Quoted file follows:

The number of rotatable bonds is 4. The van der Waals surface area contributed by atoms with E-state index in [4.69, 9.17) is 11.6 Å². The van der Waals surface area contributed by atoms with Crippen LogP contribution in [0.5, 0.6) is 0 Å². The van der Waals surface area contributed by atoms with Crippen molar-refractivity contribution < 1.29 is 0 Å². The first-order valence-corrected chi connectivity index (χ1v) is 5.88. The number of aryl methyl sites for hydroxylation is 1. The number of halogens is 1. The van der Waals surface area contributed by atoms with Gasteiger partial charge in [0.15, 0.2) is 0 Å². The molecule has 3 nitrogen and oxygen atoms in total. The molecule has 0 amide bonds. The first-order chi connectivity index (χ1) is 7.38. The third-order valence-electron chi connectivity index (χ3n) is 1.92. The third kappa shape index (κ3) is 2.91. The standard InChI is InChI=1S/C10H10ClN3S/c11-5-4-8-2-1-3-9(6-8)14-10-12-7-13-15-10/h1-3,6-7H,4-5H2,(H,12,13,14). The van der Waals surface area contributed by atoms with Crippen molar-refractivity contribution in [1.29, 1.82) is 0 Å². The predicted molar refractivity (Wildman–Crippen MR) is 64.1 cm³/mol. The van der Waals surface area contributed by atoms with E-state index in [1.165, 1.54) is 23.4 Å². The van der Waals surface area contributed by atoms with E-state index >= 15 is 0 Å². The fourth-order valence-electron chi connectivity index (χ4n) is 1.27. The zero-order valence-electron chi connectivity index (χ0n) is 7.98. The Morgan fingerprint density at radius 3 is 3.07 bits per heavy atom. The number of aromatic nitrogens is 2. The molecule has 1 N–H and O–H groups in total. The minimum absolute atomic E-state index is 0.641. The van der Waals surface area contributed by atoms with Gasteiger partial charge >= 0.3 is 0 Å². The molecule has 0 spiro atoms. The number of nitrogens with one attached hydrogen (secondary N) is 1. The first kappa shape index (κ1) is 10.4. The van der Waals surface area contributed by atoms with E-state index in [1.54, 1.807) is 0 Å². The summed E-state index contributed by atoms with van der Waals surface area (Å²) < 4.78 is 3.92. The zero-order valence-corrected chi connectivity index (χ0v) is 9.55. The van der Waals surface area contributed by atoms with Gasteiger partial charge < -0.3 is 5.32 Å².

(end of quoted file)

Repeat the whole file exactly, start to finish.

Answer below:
The number of rotatable bonds is 4. The van der Waals surface area contributed by atoms with E-state index in [4.69, 9.17) is 11.6 Å². The van der Waals surface area contributed by atoms with Crippen LogP contribution in [0.5, 0.6) is 0 Å². The van der Waals surface area contributed by atoms with Crippen molar-refractivity contribution < 1.29 is 0 Å². The first-order valence-corrected chi connectivity index (χ1v) is 5.88. The number of aryl methyl sites for hydroxylation is 1. The number of halogens is 1. The van der Waals surface area contributed by atoms with Gasteiger partial charge in [0.15, 0.2) is 0 Å². The molecule has 3 nitrogen and oxygen atoms in total. The molecule has 0 amide bonds. The first-order chi connectivity index (χ1) is 7.38. The third-order valence-electron chi connectivity index (χ3n) is 1.92. The third kappa shape index (κ3) is 2.91. The standard InChI is InChI=1S/C10H10ClN3S/c11-5-4-8-2-1-3-9(6-8)14-10-12-7-13-15-10/h1-3,6-7H,4-5H2,(H,12,13,14). The van der Waals surface area contributed by atoms with Crippen molar-refractivity contribution in [1.29, 1.82) is 0 Å². The predicted molar refractivity (Wildman–Crippen MR) is 64.1 cm³/mol. The van der Waals surface area contributed by atoms with E-state index in [1.165, 1.54) is 23.4 Å². The van der Waals surface area contributed by atoms with E-state index >= 15 is 0 Å². The fourth-order valence-electron chi connectivity index (χ4n) is 1.27. The zero-order valence-electron chi connectivity index (χ0n) is 7.98. The Morgan fingerprint density at radius 3 is 3.07 bits per heavy atom. The number of aromatic nitrogens is 2. The molecule has 1 N–H and O–H groups in total. The minimum absolute atomic E-state index is 0.641. The van der Waals surface area contributed by atoms with Gasteiger partial charge >= 0.3 is 0 Å². The molecule has 0 spiro atoms. The number of nitrogens with one attached hydrogen (secondary N) is 1. The first kappa shape index (κ1) is 10.4. The van der Waals surface area contributed by atoms with E-state index in [1.54, 1.807) is 0 Å². The summed E-state index contributed by atoms with van der Waals surface area (Å²) < 4.78 is 3.92. The zero-order valence-corrected chi connectivity index (χ0v) is 9.55. The van der Waals surface area contributed by atoms with Gasteiger partial charge < -0.3 is 5.32 Å².